Promote diversity without violating discrimination laws
Workplace diversity initiatives can benefit employers and employees alike, but they can also present a challenging dynamic for employers.
Examples: Could hiring a candidate because of his or her protected category by itself be considered discriminatory? Is it discriminatory to staff a project with diverse employees because a client requested it?
In most cases, Title VII of the Civil Right Act prohibits employers from making decisions based on an applicant’s or employee’s protected status.
The only legally recognized exception is when employers establish “affirmative action” plans based on a historical imbalance or disparity in the workforce. These plans are permissible when:
1. Preferences are intended to “eliminate conspicuous racial imbalances in traditionally segregated job categories”
2. The rights of nonminority employees are “not unnecessarily trammeled” and
3. The preferences are temporary in duration.
State vs. federal law
Courts closely scrutinize affirmative action plans.
In Schurr v. Resorts International Hotel, a white plaintiff alleged he was denied a technician job based on race when the position was offered to an equally well-qualified minority candidate. A New Jersey law required Resorts International to take affirmative steps to employ minorities. At the time, the technician category was 22.5% minority, less than the law’s goal of 25%. The employer believed it had to hire the minority applicant.
The 3rd Circuit held that the affirmative action plan violated Title VII because it was not based on a finding of discrimination in the casino industry or the technician job category and so was not put in place based on a historical imbalance or disparity in the workforce.
Schurr illustrates the challenge facing employers. Even when an affirmative action plan is required by state regulation, it may violate Title VII. Employers considering affirmative action plans must make sure they meet all the required factors.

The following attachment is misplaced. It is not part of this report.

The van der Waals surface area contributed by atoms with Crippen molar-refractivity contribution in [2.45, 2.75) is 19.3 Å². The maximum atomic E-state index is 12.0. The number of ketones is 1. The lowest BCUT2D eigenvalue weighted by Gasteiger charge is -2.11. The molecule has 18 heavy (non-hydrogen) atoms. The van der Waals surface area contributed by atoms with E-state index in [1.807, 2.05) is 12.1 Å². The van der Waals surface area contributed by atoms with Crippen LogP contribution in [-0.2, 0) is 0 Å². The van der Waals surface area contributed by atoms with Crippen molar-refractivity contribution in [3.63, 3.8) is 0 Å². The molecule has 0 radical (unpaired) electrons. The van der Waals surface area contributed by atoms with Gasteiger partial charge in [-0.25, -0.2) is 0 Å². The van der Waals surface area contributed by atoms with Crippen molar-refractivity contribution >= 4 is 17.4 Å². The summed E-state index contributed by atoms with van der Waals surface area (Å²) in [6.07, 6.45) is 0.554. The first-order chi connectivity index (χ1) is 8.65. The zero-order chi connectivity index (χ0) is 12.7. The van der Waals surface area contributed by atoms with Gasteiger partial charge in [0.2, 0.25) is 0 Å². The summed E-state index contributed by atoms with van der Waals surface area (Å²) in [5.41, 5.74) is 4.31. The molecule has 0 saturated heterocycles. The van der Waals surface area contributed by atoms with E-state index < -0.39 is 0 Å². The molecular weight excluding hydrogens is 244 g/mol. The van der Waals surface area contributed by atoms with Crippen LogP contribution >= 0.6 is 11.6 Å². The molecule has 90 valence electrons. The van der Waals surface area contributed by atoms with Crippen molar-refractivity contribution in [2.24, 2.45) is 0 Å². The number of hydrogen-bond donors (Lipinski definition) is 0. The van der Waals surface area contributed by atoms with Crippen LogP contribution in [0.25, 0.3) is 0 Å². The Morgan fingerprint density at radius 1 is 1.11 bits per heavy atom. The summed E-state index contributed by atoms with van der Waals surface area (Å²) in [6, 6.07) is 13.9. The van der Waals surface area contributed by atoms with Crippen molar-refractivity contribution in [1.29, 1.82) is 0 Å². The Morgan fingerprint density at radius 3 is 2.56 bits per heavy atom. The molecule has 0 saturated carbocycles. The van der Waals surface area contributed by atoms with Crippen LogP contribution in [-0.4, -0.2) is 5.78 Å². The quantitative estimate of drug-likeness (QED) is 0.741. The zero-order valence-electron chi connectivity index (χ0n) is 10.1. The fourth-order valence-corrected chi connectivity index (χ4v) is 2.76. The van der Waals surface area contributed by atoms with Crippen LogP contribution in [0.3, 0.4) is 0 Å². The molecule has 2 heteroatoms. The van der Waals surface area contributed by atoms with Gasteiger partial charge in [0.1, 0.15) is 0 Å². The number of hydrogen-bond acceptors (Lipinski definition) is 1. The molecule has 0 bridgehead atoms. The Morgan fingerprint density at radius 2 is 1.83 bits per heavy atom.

Diversity for contractors
Another potential exception to Title VII’s prohibition on making employment decisions based on protected status is Executive Order 11246, which requires certain federal contractors and subcontractors to take affirmative action to ensure equal employment opportunity.
Affirmative action plans under the executive order are typically mandated by government contract, whereas affirmative action plans that address a historical imbalance or disparity are typically either voluntary or mandated by court or agency order. The courts have not yet decided whether such hiring decisions based on an affirmative action plan can still violate Title VII.
What should employers do when they do not meet the requirements of an affirmative action plan, but still want to promote diversity? Courts have made it clear that any nonremedial affirmative action plan, if aimed at promoting diversity, rather than remedying discrimination, could violate Title VII.
While there is no clear legal guidance for employers, the solution may lie in treating diversity as one factor in employment decisions, rather than as a preference or a deciding factor. Similarly, it is best for employers to have diversity goals, not specific quotas.
Supreme Court weighs in
In 2003, the Supreme Court upheld a college admissions system that considered the race or ethnicity of applicants a “plus” factor (Grutter v. Bollinger, 2003), and struck down a system that allocated points to underrepresented minorities (Gratz v. Bollinger, 2003).
In 2016’s Fisher v. University of Texas, the most recent Supreme Court decision on the issue, the court upheld an admissions system in which “consideration of race is contextual and does not operate as a mechanical plus factor for underrepresented minorities.”
In that case, the university made decisions based on an applicant’s Academic Index and Personal Achievement Index scores. A PAI score is based on information such as essay scores, letters of recommendation and community service, with race given weight as a subfactor. Thus, “although admissions officers can consider race as a positive feature of a minority student’s application, there is no dispute that race is but a ‘factor of a factor of a factor’ in the holistic-review calculus.”
Applying Fisher to the employment context, employers should consider diversity as but one factor in their overall assessment of a candidate.
Never hire a diverse candidate based solely or primarily on the candidate’s diversity. Rather, consider diversity as one of the many individualized considerations about a candidate. In the context of individualized assessments and diversity goals (rather than quotas or other hard numbers), it is likely that a court would uphold an employer’s decision to hire a diverse, qualified candidate.
However, such an outcome is never guaranteed, and the decision to promote workplace diversity is ultimately a business decision that comes with potential risks.
Jessica X.Y. Rothenberg is an associate in the Labor and Employment Practice Group of Pepper Hamilton.